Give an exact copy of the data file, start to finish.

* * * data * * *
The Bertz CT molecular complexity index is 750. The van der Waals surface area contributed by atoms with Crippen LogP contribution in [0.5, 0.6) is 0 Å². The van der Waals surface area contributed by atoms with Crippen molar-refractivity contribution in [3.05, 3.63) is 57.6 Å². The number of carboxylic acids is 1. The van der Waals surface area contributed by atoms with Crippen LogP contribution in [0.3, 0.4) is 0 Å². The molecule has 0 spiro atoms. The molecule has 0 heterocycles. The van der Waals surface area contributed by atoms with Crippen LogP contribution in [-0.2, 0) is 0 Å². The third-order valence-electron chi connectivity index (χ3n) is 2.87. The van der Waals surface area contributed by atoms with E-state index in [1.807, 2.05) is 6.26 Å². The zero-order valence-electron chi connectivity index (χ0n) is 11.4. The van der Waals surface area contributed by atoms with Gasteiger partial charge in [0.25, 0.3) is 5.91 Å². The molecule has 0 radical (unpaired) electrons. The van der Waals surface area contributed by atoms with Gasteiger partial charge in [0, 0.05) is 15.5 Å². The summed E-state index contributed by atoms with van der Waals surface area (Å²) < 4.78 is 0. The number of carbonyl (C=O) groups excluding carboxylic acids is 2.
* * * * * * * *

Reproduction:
The Bertz CT molecular complexity index is 750. The van der Waals surface area contributed by atoms with Crippen LogP contribution in [0.5, 0.6) is 0 Å². The van der Waals surface area contributed by atoms with Crippen molar-refractivity contribution in [3.05, 3.63) is 57.6 Å². The number of carboxylic acids is 1. The van der Waals surface area contributed by atoms with Crippen LogP contribution in [0.3, 0.4) is 0 Å². The molecule has 0 spiro atoms. The molecule has 0 heterocycles. The van der Waals surface area contributed by atoms with Crippen LogP contribution in [-0.2, 0) is 0 Å². The third-order valence-electron chi connectivity index (χ3n) is 2.87. The van der Waals surface area contributed by atoms with E-state index in [1.807, 2.05) is 6.26 Å². The zero-order valence-electron chi connectivity index (χ0n) is 11.4. The van der Waals surface area contributed by atoms with Gasteiger partial charge in [0.25, 0.3) is 5.91 Å². The molecule has 0 radical (unpaired) electrons. The van der Waals surface area contributed by atoms with Gasteiger partial charge in [0, 0.05) is 15.5 Å². The summed E-state index contributed by atoms with van der Waals surface area (Å²) < 4.78 is 0. The number of carbonyl (C=O) groups excluding carboxylic acids is 2.